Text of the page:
Sound Card - General Characteristics

General Characteristics

Most sound cards use a digital-to-analog converter (DAC), which converts recorded or generated digital data into an analog format. The output signal is connected to an amplifier, headphones, or external device using standard interconnects, such as a TRS phone connector or an RCA connector. If the number and size of connectors is too large for the space on the backplate the connectors will be off-board, typically using a breakout box, an auxiliary backplate, or a panel mounted at the front. More advanced cards usually include more than one sound chip to support higher data rates and multiple simultaneous functionality, for example digital production of synthesized sounds, usually for real-time generation of music and sound effects using minimal data and CPU time.

Digital sound reproduction is usually done with multichannel DACs, which are capable of simultaneous digital samples at different pitches and volumes, and application of real-time effects such as filtering or deliberate distortion. Multichannel digital sound playback can also be used for music synthesis, when used with a compliance, and even multiple-channel emulation. This approach has become common as manufacturers seek simpler and lower-cost sound cards.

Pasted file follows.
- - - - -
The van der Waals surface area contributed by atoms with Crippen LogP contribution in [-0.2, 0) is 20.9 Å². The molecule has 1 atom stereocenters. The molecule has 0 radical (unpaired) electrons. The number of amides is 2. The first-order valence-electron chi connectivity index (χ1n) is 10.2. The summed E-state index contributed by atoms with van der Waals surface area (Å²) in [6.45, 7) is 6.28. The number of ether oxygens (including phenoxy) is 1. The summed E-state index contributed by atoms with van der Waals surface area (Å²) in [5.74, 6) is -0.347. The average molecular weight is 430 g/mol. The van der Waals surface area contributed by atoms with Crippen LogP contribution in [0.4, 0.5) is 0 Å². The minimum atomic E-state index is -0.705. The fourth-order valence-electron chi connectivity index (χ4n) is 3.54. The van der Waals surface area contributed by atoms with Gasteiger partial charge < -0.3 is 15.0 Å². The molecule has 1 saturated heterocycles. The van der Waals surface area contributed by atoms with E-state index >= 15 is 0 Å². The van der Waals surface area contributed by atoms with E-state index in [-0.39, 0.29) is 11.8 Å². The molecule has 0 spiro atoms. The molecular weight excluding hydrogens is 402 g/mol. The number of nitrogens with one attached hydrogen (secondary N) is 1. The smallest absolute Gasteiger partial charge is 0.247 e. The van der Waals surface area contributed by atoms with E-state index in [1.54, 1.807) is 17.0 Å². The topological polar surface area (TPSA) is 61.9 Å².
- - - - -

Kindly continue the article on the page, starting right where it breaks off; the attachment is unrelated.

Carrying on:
Most sound cards have a line in connector for an input signal from a cassette tape or other sound source that has higher voltage levels than a microphone. The sound card digitizes this signal. The DMAC transfers the samples to the main memory, from where a recording software may write it to the hard disk for storage, editing, or further processing. Another common external connector is the microphone connector, for signals from a microphone or other low-level input device. Input through a microphone jack can be used, for example, by speech recognition or voice over IP applications.

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